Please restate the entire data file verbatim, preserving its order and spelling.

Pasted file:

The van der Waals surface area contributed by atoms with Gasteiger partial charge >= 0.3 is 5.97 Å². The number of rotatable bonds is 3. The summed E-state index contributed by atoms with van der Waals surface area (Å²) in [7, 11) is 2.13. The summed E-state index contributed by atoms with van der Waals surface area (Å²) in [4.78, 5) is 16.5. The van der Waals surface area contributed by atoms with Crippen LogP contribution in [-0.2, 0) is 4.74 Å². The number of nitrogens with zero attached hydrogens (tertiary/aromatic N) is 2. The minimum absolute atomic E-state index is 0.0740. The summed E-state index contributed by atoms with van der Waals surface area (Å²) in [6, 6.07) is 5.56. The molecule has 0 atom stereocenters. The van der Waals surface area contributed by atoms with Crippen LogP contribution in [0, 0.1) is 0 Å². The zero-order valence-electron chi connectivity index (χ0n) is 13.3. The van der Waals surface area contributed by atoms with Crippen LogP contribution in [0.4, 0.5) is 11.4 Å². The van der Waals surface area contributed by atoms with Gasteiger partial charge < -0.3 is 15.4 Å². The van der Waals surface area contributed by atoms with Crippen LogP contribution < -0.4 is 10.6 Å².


The van der Waals surface area contributed by atoms with Gasteiger partial charge >= 0.3 is 5.97 Å². The number of rotatable bonds is 3. The summed E-state index contributed by atoms with van der Waals surface area (Å²) in [7, 11) is 2.13. The summed E-state index contributed by atoms with van der Waals surface area (Å²) in [4.78, 5) is 16.5. The van der Waals surface area contributed by atoms with Crippen LogP contribution in [-0.2, 0) is 4.74 Å². The number of nitrogens with zero attached hydrogens (tertiary/aromatic N) is 2. The minimum absolute atomic E-state index is 0.0740. The summed E-state index contributed by atoms with van der Waals surface area (Å²) in [6, 6.07) is 5.56. The molecule has 0 atom stereocenters. The van der Waals surface area contributed by atoms with Crippen LogP contribution in [0, 0.1) is 0 Å². The zero-order valence-electron chi connectivity index (χ0n) is 13.3. The van der Waals surface area contributed by atoms with Crippen LogP contribution in [0.4, 0.5) is 11.4 Å². The van der Waals surface area contributed by atoms with Gasteiger partial charge < -0.3 is 15.4 Å². The van der Waals surface area contributed by atoms with Crippen LogP contribution < -0.4 is 10.6 Å².